This trial and error process continued until a plexglass cylinder containing one pompom was placed over a wind spout in the garden. Staff observations demonstrated increase in interest, the brightly colored pompoms' movement drawing attention to the exhibit. The prototype was a success! From there, the stronger, more durable and larger model currently in use was created. Able to now hold more pompoms, once over the wind fountains the contents create a "popcorn" movement - which draws infants and toddlers attentions to explore and interact with this exhibit.

Look What I See! See What I Learn!

These young children toddled over to take a peek at the "popcorn" jars in Baby Wind Garden and were soon giggling and laughing, enjoying the sensory experience of playing in the "wind." Mom then picked up a small ball and demonstrated the Bernoulli Effect (objects floating on streams of air). Soon both boys were experimenting with balls, large and small trying to create Bernoulli Effects themselves. Mom did a great job modeling vocabulary like air, wind, and float during their time in the exhibit.

As a museum professional, have there been times where you have found yourself using play and experimentation or trial and error to make improvements on an exhibit? Share these with us!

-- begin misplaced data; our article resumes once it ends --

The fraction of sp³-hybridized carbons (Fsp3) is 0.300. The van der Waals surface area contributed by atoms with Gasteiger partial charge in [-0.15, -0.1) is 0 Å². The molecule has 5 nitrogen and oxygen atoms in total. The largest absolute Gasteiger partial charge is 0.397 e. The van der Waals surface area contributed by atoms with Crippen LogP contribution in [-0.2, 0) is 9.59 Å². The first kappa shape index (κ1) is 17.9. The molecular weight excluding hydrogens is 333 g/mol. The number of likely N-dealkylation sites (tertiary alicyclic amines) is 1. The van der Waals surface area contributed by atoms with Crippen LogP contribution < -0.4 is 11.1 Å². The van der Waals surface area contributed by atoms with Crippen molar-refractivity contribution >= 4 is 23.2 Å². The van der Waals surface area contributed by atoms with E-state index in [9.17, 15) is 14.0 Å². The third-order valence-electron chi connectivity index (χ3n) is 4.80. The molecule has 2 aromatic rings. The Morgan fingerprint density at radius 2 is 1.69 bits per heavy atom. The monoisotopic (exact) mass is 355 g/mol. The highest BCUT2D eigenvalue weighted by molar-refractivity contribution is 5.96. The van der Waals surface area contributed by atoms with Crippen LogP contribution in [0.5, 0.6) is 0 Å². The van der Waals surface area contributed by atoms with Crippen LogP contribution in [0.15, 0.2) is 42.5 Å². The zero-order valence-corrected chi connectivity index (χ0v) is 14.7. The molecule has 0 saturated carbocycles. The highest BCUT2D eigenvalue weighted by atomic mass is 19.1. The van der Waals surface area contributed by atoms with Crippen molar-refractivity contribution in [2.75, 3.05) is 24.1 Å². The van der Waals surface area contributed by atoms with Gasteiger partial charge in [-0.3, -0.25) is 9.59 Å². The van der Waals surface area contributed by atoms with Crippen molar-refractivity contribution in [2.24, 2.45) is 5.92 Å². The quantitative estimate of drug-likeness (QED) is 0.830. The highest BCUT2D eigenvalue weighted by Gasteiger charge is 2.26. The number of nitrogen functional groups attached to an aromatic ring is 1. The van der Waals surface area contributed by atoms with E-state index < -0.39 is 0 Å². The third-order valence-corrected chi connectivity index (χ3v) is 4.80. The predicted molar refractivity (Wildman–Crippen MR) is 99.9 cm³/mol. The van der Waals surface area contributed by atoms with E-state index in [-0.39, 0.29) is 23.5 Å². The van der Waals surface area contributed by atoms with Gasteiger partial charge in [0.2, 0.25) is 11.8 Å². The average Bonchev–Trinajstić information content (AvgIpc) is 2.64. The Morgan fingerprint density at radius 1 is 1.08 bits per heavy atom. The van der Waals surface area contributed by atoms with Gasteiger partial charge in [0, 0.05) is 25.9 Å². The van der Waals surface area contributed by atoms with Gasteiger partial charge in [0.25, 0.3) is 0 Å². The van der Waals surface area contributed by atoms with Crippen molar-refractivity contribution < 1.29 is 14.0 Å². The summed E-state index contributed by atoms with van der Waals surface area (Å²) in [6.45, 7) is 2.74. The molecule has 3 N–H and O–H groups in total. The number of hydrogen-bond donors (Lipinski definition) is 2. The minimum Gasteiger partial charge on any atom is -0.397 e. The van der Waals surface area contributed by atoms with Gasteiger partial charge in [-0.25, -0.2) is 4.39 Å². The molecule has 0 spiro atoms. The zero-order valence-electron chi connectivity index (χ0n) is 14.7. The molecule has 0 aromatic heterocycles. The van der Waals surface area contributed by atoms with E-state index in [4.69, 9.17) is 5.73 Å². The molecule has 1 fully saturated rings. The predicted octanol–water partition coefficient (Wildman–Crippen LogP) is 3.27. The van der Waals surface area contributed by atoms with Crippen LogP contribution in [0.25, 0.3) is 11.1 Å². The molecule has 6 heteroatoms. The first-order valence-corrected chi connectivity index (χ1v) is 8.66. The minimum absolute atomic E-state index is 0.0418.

Monday, July 14, 2008

A Summer Stop for Everyone!

Designed for children up to the age of ten, DCM offers interactive, open-ended, fun experiences for everyone! Whether it is the exhibits within our seven neighborhoods or our daily drop-in programs developed around the integration of the arts, math and sciences, there are many shared experiences for multiple age and developmental levels within your family.

Whether it is your first visit or a returning trip, if you are a family with school-aged children, here are a few ways to explore a children's museum:

No Agenda Necessary.
Overwhelmed by overscheduling? Too many camps and classes? Children's museums offer a place that does not pose an agenda. Children can explore and problem solve whichever of the over 150 exhibits they choose.

Empower active investigation.
Older children begin to understand more complex vocabulary and concepts related to specific subject matter. Older children are also often more attentive and can stay at a task longer. They may enjoy exploring familiar materials, but seek out challenges and opportunities to problem solve.